The IAB also has had working groups for years regarding fraud, developing a unifying taxonomy of fraud to get all players in the industry talking the same language. And finally, with the creation of the Trustworthy Accountability Group in 2015, there is an entity focused directly against the fraud issue.

Although the issue of consistency with anti-fraud solutions is less prominent than it was a year or two ago, the fact is that different digital channels with different technical builds still require changes in strategy, implementation and internal process management.

For this reason, brand safety isn’t “a set it and forget it” kind of problem. What we can accomplish in terms of eliminating ad fraud on mobile channels may be entirely different from the solution for video or social channels.

Taking Responsibility

There is general agreement that ad fraud is everyone’s problem and we should all be held accountable. However, action speaks louder than words.

Each party – brand, agency and technology partner – should be fully responsible for their individual piece of the puzzle. Strategies that leverage pre-bid blocking, real-time blocking and post-IMP reporting are steps in the right direction to prevent acts of fraud before both time and money have been wasted.

Brand safety will likely have no quick fix or one-size-fits-all solution, but the goal is that by tackling some of these key issues we can start putting some of that $18.5 billion back into the pockets of advertisers and agencies by delivering digital ads to credible, human traffic.

Everyone needs to own their share of accountability by providing a clear understanding of how their organizations are combating fraud. We need to have partnerships in place to stay ahead of fraud’s next evolution.

“It’s a game of chess against an opponent that is constantly changing the rules,” said Andres Ferrate, Google’s chief advocate of ad traffic quality.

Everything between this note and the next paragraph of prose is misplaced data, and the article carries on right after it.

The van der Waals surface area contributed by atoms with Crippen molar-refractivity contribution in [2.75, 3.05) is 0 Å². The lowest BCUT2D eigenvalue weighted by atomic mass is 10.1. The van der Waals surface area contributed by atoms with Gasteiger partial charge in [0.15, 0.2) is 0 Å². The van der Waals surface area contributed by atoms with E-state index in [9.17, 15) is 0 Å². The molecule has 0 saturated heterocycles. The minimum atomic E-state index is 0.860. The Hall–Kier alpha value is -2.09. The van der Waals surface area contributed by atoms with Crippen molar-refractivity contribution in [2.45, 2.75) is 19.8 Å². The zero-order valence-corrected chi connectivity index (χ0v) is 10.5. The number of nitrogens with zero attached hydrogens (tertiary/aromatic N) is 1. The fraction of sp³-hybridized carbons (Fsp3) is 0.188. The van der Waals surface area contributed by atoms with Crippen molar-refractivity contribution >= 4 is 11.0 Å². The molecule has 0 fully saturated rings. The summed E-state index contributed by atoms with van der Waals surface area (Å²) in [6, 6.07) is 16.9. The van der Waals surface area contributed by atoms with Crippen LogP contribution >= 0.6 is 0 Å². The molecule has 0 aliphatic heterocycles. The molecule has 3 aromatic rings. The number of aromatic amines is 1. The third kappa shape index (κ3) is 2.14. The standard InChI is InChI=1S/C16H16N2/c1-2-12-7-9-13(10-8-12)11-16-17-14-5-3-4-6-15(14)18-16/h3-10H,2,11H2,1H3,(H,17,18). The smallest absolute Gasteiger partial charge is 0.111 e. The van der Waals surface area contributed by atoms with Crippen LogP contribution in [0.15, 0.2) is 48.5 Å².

For the ad industry to win, we must be smarter and more effective than our challenger.

Follow Eric Monian (@ejaydante), Amobee (@amobee) and AdExchanger (@adexchanger) on Twitter.

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  1. Good article.. Recently for us its not the bad fraud causing us issues it all the verification companies that scan sites we are buying programmatically against which inflate all of the down stream analytics (Google Analytics, Attribution) When a campaign executed through a DSP like Appnexus yields almost 10 to 20X the traffic down stream perhaps we need to rethink the value of “secret sauce” for identifying bots, fraud etc.. Its not that secret when you can use grep and an apache log to find it.

  2. “If organizations are entirely transparent, all the bad actors would quickly learn how bots are flagged and reverse engineer the process.”

    Traffic vendors already reverse-engineer the bot detection standards even without having to know the technical details.
    They can send a number of different traffic sources to a bot filter, see which sources come out clean, and now sell those clean sources as “IAS traffic” or “DV traffic” for example.

    But I think you’re spot on with how its a Catch-22 for most companies in the industry. Thanks for writing this and putting it out there.